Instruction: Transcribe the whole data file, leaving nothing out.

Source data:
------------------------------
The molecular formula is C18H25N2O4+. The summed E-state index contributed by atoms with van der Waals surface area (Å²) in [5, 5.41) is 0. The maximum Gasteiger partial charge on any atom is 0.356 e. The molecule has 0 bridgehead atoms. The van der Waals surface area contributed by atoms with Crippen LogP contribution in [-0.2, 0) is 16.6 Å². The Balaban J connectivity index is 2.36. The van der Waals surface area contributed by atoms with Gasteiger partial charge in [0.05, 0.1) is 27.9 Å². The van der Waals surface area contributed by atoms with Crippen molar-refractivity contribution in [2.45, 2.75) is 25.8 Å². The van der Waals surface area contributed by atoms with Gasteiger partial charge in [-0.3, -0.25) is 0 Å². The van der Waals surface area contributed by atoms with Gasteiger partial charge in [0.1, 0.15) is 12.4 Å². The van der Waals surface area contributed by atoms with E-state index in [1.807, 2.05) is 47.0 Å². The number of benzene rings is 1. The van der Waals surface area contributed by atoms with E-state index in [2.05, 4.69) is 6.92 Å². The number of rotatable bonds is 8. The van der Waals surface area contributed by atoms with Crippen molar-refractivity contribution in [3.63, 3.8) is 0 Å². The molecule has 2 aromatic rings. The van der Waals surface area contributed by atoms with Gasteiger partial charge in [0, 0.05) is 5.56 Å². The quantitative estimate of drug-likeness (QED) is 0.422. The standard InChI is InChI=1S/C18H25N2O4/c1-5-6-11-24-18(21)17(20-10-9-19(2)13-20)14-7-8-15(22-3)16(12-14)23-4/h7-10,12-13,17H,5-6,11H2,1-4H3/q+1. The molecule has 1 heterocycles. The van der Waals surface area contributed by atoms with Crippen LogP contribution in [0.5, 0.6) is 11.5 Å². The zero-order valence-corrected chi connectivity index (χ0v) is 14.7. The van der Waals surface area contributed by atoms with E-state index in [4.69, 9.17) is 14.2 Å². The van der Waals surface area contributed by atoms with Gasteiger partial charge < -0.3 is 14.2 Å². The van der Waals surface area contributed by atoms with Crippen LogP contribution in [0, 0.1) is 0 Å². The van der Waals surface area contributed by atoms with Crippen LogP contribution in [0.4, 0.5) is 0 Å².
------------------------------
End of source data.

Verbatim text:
The molecular formula is C18H25N2O4+. The summed E-state index contributed by atoms with van der Waals surface area (Å²) in [5, 5.41) is 0. The maximum Gasteiger partial charge on any atom is 0.356 e. The molecule has 0 bridgehead atoms. The van der Waals surface area contributed by atoms with Crippen LogP contribution in [-0.2, 0) is 16.6 Å². The Balaban J connectivity index is 2.36. The van der Waals surface area contributed by atoms with Gasteiger partial charge in [0.05, 0.1) is 27.9 Å². The van der Waals surface area contributed by atoms with Crippen molar-refractivity contribution in [2.45, 2.75) is 25.8 Å². The van der Waals surface area contributed by atoms with Gasteiger partial charge in [-0.3, -0.25) is 0 Å². The van der Waals surface area contributed by atoms with Gasteiger partial charge in [0.1, 0.15) is 12.4 Å². The van der Waals surface area contributed by atoms with E-state index in [1.807, 2.05) is 47.0 Å². The number of benzene rings is 1. The van der Waals surface area contributed by atoms with E-state index in [2.05, 4.69) is 6.92 Å². The number of rotatable bonds is 8. The van der Waals surface area contributed by atoms with Crippen molar-refractivity contribution in [3.63, 3.8) is 0 Å². The molecule has 2 aromatic rings. The van der Waals surface area contributed by atoms with Gasteiger partial charge in [0, 0.05) is 5.56 Å². The quantitative estimate of drug-likeness (QED) is 0.422. The standard InChI is InChI=1S/C18H25N2O4/c1-5-6-11-24-18(21)17(20-10-9-19(2)13-20)14-7-8-15(22-3)16(12-14)23-4/h7-10,12-13,17H,5-6,11H2,1-4H3/q+1. The molecule has 1 heterocycles. The van der Waals surface area contributed by atoms with Crippen LogP contribution in [0.5, 0.6) is 11.5 Å². The zero-order valence-corrected chi connectivity index (χ0v) is 14.7. The van der Waals surface area contributed by atoms with E-state index in [4.69, 9.17) is 14.2 Å². The van der Waals surface area contributed by atoms with Gasteiger partial charge < -0.3 is 14.2 Å². The van der Waals surface area contributed by atoms with Crippen LogP contribution in [0, 0.1) is 0 Å². The van der Waals surface area contributed by atoms with Crippen LogP contribution in [0.4, 0.5) is 0 Å².